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Subject Selection Process

When you first set up a project, the process for selecting which subjects get shown to volunteers is very simple: it randomly selects an (unretired, unseen) subject from the linked subject sets for that workflow.

Per workflow weighting

However, we also have support to tweak this process. It’s possible to assign weights to subject sets, so subjects in set A have a proportionally higher chance of getting shown compared to set B. Because subjects retire and subject sets have different amounts of subjects in them, it is possible to set weighting up in two different styles:

  1. A fixed chance per subject set. For instance, subjects in set A will always have a 60% chance of being shown to a volunteer, and subjects in set B will always have a 40% chance of being shown, regardless of how many subjects actually are in set A. A practical use of this would be to show gold-standard training images to volunteers for 30% of the shown images, even though there might only be 20 training images in the project. Once those 20 training images have all been seen by a user, they would of course not be shown again, providing a natural automatic stop to training.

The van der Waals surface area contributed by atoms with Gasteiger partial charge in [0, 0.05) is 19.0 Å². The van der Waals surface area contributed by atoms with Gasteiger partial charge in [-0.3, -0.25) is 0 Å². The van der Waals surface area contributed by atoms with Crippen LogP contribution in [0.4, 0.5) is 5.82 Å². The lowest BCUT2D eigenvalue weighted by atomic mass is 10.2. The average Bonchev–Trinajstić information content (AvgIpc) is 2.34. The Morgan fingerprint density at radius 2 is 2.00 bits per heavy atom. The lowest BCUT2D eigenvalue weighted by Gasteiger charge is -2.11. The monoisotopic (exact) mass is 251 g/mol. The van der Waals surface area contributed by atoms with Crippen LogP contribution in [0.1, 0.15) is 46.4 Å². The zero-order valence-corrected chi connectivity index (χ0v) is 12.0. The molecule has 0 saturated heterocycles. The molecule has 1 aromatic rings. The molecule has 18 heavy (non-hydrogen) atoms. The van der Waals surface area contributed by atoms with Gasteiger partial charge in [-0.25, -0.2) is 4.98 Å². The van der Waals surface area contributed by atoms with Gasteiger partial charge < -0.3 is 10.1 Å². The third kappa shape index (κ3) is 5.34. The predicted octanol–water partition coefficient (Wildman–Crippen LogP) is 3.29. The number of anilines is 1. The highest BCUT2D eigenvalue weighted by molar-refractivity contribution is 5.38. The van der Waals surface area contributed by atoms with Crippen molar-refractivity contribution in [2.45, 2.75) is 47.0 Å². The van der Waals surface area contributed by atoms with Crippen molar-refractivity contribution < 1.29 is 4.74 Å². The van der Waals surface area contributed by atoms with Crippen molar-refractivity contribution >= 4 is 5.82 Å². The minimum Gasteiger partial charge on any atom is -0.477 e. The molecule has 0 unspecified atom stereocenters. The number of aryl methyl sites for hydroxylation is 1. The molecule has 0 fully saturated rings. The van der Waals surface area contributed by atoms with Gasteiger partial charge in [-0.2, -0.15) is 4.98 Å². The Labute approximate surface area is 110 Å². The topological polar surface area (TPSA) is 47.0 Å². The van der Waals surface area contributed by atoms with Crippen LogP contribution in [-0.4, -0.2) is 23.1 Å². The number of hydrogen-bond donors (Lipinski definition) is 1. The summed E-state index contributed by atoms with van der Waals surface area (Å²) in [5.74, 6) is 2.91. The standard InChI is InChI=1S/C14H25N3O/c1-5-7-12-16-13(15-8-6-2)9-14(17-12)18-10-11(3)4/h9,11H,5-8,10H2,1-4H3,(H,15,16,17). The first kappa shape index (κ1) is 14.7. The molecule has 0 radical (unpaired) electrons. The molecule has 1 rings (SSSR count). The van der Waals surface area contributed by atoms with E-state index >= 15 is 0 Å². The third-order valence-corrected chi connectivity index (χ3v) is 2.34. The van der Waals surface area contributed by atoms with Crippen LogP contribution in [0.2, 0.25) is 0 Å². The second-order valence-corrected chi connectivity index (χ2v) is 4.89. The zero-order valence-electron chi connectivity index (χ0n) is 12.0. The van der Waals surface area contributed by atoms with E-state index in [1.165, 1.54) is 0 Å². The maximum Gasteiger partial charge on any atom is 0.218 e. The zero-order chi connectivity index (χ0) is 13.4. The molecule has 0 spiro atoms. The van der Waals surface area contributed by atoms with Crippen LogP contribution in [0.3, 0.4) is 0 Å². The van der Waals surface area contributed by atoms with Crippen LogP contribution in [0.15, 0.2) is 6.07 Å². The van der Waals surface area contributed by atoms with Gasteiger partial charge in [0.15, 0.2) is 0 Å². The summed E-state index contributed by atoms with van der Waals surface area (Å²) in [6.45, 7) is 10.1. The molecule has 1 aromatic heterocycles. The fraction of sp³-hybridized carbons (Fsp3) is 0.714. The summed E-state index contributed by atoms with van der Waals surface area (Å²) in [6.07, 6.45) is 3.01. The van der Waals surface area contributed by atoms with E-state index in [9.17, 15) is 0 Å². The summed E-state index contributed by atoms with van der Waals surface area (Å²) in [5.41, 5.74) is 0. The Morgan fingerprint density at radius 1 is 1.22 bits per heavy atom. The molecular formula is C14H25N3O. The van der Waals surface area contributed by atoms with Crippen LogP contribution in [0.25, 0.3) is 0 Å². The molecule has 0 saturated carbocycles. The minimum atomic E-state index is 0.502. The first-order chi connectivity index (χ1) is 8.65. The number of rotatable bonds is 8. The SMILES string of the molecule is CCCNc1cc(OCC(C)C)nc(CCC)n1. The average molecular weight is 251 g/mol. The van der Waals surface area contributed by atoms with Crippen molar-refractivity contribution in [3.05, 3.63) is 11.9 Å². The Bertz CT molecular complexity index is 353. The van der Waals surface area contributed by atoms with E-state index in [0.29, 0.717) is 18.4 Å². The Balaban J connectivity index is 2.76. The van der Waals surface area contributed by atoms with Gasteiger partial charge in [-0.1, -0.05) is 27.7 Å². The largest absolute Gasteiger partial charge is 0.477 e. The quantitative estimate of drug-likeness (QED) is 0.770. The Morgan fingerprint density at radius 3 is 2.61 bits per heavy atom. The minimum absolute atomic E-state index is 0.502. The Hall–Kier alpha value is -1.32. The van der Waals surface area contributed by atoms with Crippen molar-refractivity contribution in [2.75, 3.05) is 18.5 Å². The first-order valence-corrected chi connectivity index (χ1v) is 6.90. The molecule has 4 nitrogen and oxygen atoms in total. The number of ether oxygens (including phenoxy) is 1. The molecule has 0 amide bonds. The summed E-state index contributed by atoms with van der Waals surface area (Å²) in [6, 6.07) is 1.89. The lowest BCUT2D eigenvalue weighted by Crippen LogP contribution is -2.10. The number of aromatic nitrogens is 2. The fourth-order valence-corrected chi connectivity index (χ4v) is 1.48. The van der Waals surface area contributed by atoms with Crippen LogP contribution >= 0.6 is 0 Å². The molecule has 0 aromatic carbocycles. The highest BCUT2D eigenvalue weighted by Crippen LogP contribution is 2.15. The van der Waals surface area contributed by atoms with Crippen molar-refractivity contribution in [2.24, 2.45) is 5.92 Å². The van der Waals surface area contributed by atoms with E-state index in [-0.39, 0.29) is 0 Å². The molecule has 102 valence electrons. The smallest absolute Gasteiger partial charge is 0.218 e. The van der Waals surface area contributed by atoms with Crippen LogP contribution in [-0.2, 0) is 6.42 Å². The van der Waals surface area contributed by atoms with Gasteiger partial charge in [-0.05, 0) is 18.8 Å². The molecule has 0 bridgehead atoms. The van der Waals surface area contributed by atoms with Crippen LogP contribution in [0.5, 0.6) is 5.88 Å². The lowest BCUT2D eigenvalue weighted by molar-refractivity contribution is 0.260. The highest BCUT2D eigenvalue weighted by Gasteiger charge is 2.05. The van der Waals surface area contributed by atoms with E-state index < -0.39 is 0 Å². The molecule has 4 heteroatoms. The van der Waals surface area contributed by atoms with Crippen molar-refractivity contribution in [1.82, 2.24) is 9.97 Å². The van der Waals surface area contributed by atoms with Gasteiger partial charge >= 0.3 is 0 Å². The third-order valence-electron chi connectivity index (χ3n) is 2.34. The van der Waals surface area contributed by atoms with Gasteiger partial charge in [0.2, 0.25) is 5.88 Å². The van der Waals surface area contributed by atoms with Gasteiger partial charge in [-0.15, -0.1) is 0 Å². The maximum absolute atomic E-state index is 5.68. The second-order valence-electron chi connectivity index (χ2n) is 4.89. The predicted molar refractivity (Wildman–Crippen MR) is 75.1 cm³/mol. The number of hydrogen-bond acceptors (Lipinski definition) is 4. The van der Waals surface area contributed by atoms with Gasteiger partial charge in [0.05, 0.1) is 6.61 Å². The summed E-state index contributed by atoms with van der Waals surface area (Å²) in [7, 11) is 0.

2. A fixed chance for each individual subject in a set. This is still configured at the per subject set level, but the weight is now applied at a per-subject basis, i.e. relative to all of the other available subjects in the workflow. With this you can make it twice as likely for a subject to be shown. A practical use for this is when you have new data available, but the previous dataset isn’t fully complete yet. By increasing the relative weight of the old subjects, you can make sure that the subjects in the old subject sets have a high chance of still getting their last few classifications needed for them to proceed to retirement, while still making the new subjects available for classifying as well.

Per user weighting

It’s also possible to set these same parameters up on a per-user basis. This overrides the configuration at the workflow level. A practical use for this is to use heuristics to detect users with a high accuracy in certain types of subjects, and giving these users a higher chance of seeing certain subjects. This is an advanced use case which combines various features.

How to set this up

Unfortunately, we haven’t yet had time to build any user interface for project owners to configure this behaviour themselves. If you’d like to make use of this on one of your projects, please let us know at and we’ll be happy to set it up for you.